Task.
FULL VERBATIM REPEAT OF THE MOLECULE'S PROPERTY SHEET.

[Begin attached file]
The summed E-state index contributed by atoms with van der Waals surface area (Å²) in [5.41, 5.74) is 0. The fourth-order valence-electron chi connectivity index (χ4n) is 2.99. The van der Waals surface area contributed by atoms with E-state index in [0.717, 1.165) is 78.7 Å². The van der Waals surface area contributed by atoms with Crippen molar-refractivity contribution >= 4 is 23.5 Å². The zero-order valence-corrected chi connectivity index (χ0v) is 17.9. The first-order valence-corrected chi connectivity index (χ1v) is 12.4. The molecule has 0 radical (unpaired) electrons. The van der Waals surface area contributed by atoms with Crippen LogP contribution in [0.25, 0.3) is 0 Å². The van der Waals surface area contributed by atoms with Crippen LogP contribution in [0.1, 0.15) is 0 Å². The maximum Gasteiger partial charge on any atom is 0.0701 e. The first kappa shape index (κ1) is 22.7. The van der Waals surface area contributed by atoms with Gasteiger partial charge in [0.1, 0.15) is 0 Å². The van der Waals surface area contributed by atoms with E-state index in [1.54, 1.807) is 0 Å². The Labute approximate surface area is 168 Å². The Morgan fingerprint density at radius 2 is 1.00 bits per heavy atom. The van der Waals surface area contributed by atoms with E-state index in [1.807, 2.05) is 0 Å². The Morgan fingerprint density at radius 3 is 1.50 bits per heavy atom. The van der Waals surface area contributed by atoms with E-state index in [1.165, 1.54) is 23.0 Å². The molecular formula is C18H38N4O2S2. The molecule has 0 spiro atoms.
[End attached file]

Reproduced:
The summed E-state index contributed by atoms with van der Waals surface area (Å²) in [5.41, 5.74) is 0. The fourth-order valence-electron chi connectivity index (χ4n) is 2.99. The van der Waals surface area contributed by atoms with E-state index in [0.717, 1.165) is 78.7 Å². The van der Waals surface area contributed by atoms with Crippen molar-refractivity contribution >= 4 is 23.5 Å². The zero-order valence-corrected chi connectivity index (χ0v) is 17.9. The first-order valence-corrected chi connectivity index (χ1v) is 12.4. The molecule has 0 radical (unpaired) electrons. The van der Waals surface area contributed by atoms with Crippen LogP contribution in [0.25, 0.3) is 0 Å². The van der Waals surface area contributed by atoms with Crippen LogP contribution in [0.1, 0.15) is 0 Å². The maximum Gasteiger partial charge on any atom is 0.0701 e. The first kappa shape index (κ1) is 22.7. The van der Waals surface area contributed by atoms with Gasteiger partial charge in [0.1, 0.15) is 0 Å². The van der Waals surface area contributed by atoms with E-state index in [1.54, 1.807) is 0 Å². The Labute approximate surface area is 168 Å². The Morgan fingerprint density at radius 2 is 1.00 bits per heavy atom. The van der Waals surface area contributed by atoms with E-state index in [1.807, 2.05) is 0 Å². The Morgan fingerprint density at radius 3 is 1.50 bits per heavy atom. The van der Waals surface area contributed by atoms with E-state index in [1.165, 1.54) is 23.0 Å². The molecular formula is C18H38N4O2S2. The molecule has 0 spiro atoms.